Enoch Mgijima Local Municipality has been under intervention from the Eastern Cape provincial government and national government for nearly two years and the matter came before the Portfolio Committee on Cooperative Governance and Traditional Affairs (COGTA) yesterday.

The committee received reports from the Auditor-General, the Department of COGTA, National Treasury, Eastern Cape provincial COGTA, the South African Local Government Association (SALGA), the Chris Hani District Municipality and Enoch Mgijima Local Municipality management team. The municipality is currently under intervention in terms of Section 139 (7) of the Constitution, after a previous provincial government interventions were unsuccessful.

The Office of the Auditor-General was the first stakeholder to brief the committee. It identified problems with a lack of compliance with financial laws and regulations, a lack of reliable performance information for predetermined objectives, and the municipality’s qualified audit opinion over the past three years.

The AG found that the quality of the municipality’s financial statements is very poor and it relies heavily on consultants. In addition, the AG’s repeat findings indicate that the municipality does not take seriously the AG’s findings and recommendations.

Other weaknesses, the AG said, are poor record keeping and a lack systems to identify indigents, which means that some people may be benefitting erroneously from the indigent programme, thereby negatively impacting on the municipality’s finances. Poor consequence management is another problem; municipal staff are not being held accountable for flouting rules and procedures, the AG said.

The AG also briefed the committee on various matters relating to irregular expenditure, including procurement transactions in which the minimum prescribed number of written quotations was not sought and the deviation was approved, even though it was possible to obtain the quotations.

“Some awards were made to bidders who had not submitted a declaration on whether they are employed by the state or connected to any person employed by the state; and some awards were made to bidders based on preference points that were not allocated or calculated according to the requirements of the Preferential Procurement Policy Framework Act and its regulations,” the AG reported.

The provincial COGTA emphasised the municipality’s qualified audit opinion has remained in place for three years and said the council adopted an unfunded budget for the 2022/23 and 2023/24 financial years.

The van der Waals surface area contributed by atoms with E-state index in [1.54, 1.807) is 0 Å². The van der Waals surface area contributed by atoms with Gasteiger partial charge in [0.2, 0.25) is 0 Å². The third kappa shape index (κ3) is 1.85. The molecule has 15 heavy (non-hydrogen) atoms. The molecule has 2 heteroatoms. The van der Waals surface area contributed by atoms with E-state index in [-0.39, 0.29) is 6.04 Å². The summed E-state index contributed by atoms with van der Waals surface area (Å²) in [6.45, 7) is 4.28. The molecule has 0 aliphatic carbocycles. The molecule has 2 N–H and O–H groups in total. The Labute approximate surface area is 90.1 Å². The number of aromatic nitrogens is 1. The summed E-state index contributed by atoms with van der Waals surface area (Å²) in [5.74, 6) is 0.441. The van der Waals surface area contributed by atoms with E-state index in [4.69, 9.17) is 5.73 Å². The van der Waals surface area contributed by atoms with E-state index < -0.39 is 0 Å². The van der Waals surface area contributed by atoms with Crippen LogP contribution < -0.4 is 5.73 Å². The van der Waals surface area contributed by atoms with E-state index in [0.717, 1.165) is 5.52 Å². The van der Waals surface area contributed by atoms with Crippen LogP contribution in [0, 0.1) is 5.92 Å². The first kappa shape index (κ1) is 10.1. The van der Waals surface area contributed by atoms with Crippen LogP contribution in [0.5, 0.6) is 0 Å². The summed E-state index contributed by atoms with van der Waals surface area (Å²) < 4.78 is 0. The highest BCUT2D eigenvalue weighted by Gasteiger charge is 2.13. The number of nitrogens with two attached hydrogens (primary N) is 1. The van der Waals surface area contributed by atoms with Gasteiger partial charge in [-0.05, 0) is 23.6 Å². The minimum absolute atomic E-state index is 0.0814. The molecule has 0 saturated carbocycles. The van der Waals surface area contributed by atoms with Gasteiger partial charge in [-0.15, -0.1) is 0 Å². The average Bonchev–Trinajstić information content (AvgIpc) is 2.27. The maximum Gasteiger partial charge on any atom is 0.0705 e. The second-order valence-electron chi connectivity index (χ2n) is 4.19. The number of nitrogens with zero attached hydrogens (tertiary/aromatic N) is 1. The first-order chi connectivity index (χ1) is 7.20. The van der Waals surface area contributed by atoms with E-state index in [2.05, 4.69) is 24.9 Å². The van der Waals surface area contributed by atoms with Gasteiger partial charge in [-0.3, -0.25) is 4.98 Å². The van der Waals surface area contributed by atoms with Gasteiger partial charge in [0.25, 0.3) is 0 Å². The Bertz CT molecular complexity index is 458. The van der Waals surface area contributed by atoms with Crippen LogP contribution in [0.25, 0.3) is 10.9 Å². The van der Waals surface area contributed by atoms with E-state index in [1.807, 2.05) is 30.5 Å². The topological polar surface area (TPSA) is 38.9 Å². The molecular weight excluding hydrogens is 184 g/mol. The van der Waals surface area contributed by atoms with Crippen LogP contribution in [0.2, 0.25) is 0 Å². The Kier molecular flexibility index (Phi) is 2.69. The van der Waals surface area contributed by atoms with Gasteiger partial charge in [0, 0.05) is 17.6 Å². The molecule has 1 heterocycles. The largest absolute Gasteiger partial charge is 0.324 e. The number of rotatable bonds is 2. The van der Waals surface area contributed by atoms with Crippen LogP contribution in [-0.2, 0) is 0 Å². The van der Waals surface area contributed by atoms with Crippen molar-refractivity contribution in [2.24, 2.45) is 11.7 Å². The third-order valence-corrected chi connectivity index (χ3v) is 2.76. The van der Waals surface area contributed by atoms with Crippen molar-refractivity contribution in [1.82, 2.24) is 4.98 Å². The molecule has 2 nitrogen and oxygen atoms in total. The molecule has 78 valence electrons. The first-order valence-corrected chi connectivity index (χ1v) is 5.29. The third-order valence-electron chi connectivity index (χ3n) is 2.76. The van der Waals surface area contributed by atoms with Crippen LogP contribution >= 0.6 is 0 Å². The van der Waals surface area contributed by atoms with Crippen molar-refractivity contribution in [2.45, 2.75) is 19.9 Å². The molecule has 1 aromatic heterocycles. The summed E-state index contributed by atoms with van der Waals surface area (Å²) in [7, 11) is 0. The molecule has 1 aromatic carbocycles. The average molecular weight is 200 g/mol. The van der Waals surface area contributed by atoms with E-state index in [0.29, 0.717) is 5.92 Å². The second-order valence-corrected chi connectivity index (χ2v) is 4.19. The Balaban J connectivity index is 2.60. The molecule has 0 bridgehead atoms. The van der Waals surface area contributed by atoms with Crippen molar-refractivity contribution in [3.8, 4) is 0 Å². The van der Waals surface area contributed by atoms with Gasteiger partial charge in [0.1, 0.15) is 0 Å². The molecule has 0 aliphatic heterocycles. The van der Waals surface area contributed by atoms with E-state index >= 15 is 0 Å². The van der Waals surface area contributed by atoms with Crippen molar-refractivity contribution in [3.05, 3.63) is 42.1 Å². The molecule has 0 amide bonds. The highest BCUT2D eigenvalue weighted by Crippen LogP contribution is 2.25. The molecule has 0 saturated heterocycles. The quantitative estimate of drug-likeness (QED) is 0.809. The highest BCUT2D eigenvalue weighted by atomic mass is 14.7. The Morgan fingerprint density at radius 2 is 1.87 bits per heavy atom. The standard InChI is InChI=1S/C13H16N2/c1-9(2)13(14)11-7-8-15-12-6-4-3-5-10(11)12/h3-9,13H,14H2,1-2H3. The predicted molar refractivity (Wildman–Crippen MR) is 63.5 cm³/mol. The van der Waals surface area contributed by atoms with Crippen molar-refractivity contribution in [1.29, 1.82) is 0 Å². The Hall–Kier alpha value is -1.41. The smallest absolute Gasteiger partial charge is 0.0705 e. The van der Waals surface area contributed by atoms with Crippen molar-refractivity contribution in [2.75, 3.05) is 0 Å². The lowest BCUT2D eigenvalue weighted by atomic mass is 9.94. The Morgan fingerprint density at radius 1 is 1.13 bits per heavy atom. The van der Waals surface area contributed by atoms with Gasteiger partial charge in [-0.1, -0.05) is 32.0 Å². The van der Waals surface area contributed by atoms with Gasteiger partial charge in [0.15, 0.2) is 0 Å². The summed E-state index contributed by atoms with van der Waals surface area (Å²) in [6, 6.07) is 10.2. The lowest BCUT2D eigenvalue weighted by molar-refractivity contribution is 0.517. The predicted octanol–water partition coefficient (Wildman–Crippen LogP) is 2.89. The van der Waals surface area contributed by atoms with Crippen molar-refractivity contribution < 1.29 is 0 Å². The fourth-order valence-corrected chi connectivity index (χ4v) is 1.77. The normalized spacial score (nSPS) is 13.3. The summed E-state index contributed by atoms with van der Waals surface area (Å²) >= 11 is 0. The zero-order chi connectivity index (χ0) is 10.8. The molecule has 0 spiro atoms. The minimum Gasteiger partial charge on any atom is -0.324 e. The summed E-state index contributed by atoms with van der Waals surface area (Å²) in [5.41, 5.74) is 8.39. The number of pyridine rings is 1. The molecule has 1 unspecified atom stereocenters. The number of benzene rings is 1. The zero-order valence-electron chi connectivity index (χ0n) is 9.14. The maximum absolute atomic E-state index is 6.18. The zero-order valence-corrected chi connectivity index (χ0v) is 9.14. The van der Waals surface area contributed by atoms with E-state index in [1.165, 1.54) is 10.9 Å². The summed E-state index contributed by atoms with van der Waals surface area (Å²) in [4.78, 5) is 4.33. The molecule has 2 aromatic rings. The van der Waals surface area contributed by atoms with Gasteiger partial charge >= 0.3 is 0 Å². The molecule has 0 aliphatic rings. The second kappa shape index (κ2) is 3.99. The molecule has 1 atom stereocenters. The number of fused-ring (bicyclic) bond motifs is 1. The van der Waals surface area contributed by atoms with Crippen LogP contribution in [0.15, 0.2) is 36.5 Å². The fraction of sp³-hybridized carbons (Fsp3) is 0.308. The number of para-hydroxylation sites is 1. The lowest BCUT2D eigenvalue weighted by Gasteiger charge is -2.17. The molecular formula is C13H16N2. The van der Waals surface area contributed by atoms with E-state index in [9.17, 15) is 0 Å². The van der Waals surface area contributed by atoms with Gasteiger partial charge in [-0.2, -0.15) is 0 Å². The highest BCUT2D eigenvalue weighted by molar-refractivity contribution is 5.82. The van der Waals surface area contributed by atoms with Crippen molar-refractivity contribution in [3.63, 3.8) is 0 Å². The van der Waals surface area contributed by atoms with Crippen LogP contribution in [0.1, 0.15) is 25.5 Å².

The municipality’s huge Eskom debt is another contributing factor to the municipality’s woes and it relies heavily on grant funding. Other problems relate to the excessive salary bill, poor revenue collection, chronic high irregular expenditure, and material losses on electricity.

Briefing the committee on developments in the implementation of the municipality’s Financial Recovery Plan (FRP), the National Treasury also said one of the key drivers of the municipality’s financial crisis is the Eskom debt and withdrawing the municipality’s debt relief will plunge it into a financial crisis. Another problem is that when Tsolwana, Inkwanca and Lukhanji municipalities were amalgamated to establish Enoch Mgijima, jobs were incorrectly graded.

National Treasury told the portfolio committee, “The performance review demonstrates a laissez faire approach to implementation of the FRP and further demonstrates stagnation and regression in the financial recovery processes.”

There is no material progress in addressing the root causes that led to the invocation of the intervention and the imposed FRP, Treasury said, and the progress that has been recorded is trivial and seems to be coincidental with no material impact on the recovery processes. However, the spending of conditional grants is good and there is some improvement in service delivery, particularly in road maintenance and pothole repair. However, the auditing of household meters remains a serious concern.

SALGA, meanwhile, is convinced that the municipality is on the correct recovery trajectory called for the current management team to be supported to continue implementing the FRP.

The Enoch Mgijima mayor, Councillor Madoda Papiyana, replied to the AG saying its report is outdated and reflects the administration under the previous mayor. “This audit report is for the previous term. Our audit is still coming – we cannot be judged on this audit. This municipality is in a better shape, we are trying to turn things around for the better. I have listened to the other reports and they show a positive improvement of the institution since the intervention with a new mayor and new administration,” Mr Papiyana said.

The committee Chairperson, Mr Fikile Xasa, warned against any comment undermining the AG’s report, saying it is an official document. “We are not interacting with this matter for the first time. Yes, there might have been developments, but the Auditor-General report remains official. We don’t want an impression to be created that the AG report is not accepted,” he said.

“We are not in Enoch Mgijima and we hope the information provided by the presenters today is going to help the committee get a better understanding of what is going on in the municipality,” said the Chairperson. The question of whether the committee will conduct oversight in the municipality was not addressed at the meeting.

Sakhile Mokoena
21 February 2024